The Yampa River is about two weeks ahead of historical summer low-flow time, but officials say the fish population is not being stressed too badly by the early conditions.
Experts say the snow melt started early, which caused peak river flows to be about two weeks early.
Now, data show the Yampa River's low flow has arrived about two weeks early, too.
The river appeared to reach its lowest flow July 9, dropping down to a water flow reading through Steamboat Springs of 115 cubic feet per second, according to the U.S Geological Survey.
Midsummer the flow usually averages 117 CFS, according to 91 years of historical USGS data of the Yampa River through Steamboat.
The river is back on the rise, however, running around 170 CFS on Saturday. The 91-year mean for that date is 255 CFS.
Colorado Division of Wildlife biologist Kevin Rogers said the danger of low water is that it affects fish habitat.
"The water can warm up faster," he said.
Native trout to the Yampa River are considered cold-water fish, thriving in water that is between 50 and 60 degrees. When the river flow goes down, water can rise above 70 degrees, which puts stress on the fish, Rogers said.
Rogers measured the temperature of the river at 61 degrees on Friday.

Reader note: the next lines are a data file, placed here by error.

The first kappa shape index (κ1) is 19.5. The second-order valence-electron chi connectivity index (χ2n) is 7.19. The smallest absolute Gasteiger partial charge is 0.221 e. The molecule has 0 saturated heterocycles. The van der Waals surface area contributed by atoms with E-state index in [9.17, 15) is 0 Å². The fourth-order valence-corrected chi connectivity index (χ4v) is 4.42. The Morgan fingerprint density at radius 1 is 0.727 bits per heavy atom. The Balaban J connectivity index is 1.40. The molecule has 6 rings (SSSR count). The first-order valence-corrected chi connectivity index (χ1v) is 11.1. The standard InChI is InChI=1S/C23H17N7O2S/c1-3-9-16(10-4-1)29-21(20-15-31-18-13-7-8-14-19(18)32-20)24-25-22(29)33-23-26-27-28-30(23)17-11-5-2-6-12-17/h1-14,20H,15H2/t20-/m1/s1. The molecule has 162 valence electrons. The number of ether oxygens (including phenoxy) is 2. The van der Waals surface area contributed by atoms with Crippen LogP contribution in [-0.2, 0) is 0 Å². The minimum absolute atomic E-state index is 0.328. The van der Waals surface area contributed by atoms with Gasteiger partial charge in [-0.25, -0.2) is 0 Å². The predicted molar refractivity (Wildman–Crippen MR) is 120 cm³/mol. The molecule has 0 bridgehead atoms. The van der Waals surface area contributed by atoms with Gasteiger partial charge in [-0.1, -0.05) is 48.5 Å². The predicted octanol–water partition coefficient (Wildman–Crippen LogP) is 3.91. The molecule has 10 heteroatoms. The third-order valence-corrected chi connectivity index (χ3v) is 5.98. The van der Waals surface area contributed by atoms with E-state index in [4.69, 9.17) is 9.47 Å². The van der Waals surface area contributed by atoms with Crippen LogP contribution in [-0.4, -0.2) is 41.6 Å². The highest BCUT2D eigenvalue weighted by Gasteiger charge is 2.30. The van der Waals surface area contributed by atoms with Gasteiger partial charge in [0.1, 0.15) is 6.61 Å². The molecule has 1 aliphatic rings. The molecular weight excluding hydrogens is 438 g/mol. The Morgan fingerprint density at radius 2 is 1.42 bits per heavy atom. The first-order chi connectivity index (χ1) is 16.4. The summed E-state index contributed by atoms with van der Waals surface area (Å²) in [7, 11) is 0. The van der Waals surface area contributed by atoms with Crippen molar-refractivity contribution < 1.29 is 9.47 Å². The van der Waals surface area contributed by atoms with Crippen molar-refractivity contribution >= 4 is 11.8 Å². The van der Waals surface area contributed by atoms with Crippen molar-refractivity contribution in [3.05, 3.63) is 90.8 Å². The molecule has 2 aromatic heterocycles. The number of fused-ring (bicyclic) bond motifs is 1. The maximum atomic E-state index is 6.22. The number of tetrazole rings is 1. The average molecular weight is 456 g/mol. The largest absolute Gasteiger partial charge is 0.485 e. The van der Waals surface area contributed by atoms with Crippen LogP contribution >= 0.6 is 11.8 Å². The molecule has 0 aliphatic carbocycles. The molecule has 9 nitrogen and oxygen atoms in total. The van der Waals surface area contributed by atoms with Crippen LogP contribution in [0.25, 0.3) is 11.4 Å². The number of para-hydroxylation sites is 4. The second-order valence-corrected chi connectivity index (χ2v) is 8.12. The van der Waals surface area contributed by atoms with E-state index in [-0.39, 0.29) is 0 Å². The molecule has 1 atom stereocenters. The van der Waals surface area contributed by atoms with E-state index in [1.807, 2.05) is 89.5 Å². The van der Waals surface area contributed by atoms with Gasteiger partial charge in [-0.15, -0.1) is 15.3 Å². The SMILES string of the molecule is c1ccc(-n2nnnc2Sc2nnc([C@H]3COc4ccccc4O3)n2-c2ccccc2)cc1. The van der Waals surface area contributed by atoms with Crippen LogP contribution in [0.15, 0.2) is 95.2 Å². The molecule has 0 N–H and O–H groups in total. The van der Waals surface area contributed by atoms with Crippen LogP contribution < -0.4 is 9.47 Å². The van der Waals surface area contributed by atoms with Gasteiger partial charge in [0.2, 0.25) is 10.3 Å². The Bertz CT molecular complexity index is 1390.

"So we are still in pretty good shape," he said.
Angler Jeff Ruff, from the Steamboat Fishing Co., said the biggest evidence of the river getting warmer is in the fish's eating habits. They only feed during cool periods of the day, usually in the morning and the evening which he has been seeing in July on the Yampa River.
Low water also can decrease the amount of oxygen in the water, he said.
A combination between warm water and low oxygen can ultimately mean trout will begin dying in the river.
"We haven't had any reports on fish kills (on the Yampa). We seem to be alright, so far," Rogers said.
However, fish kills due to low water did occur on the Williams Fork River earlier in the summer, he said.(Doug Crowl is a reporter for the Steamboat Springs Pilot/Today.)